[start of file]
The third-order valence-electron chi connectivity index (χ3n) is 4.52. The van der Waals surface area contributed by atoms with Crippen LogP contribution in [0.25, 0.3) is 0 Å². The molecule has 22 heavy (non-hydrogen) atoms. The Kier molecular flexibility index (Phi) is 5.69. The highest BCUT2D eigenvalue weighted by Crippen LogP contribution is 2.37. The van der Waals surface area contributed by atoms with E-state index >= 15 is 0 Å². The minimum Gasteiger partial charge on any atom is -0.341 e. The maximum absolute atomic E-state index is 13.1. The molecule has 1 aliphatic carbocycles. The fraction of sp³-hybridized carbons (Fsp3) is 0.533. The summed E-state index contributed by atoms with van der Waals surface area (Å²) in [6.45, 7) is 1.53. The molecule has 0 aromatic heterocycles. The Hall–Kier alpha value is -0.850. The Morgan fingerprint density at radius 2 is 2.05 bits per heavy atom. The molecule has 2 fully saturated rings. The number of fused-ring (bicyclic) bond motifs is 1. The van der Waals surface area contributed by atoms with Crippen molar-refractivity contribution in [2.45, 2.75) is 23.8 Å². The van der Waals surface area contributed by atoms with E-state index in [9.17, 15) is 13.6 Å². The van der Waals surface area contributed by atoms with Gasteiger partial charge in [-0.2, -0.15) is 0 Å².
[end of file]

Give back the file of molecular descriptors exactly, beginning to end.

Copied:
The third-order valence-electron chi connectivity index (χ3n) is 4.52. The van der Waals surface area contributed by atoms with Crippen LogP contribution in [0.25, 0.3) is 0 Å². The molecule has 22 heavy (non-hydrogen) atoms. The Kier molecular flexibility index (Phi) is 5.69. The highest BCUT2D eigenvalue weighted by Crippen LogP contribution is 2.37. The van der Waals surface area contributed by atoms with E-state index >= 15 is 0 Å². The minimum Gasteiger partial charge on any atom is -0.341 e. The maximum absolute atomic E-state index is 13.1. The molecule has 1 aliphatic carbocycles. The fraction of sp³-hybridized carbons (Fsp3) is 0.533. The summed E-state index contributed by atoms with van der Waals surface area (Å²) in [6.45, 7) is 1.53. The molecule has 0 aromatic heterocycles. The Hall–Kier alpha value is -0.850. The Morgan fingerprint density at radius 2 is 2.05 bits per heavy atom. The molecule has 2 fully saturated rings. The number of fused-ring (bicyclic) bond motifs is 1. The van der Waals surface area contributed by atoms with Crippen molar-refractivity contribution in [2.45, 2.75) is 23.8 Å². The van der Waals surface area contributed by atoms with E-state index in [9.17, 15) is 13.6 Å². The van der Waals surface area contributed by atoms with Gasteiger partial charge in [-0.2, -0.15) is 0 Å².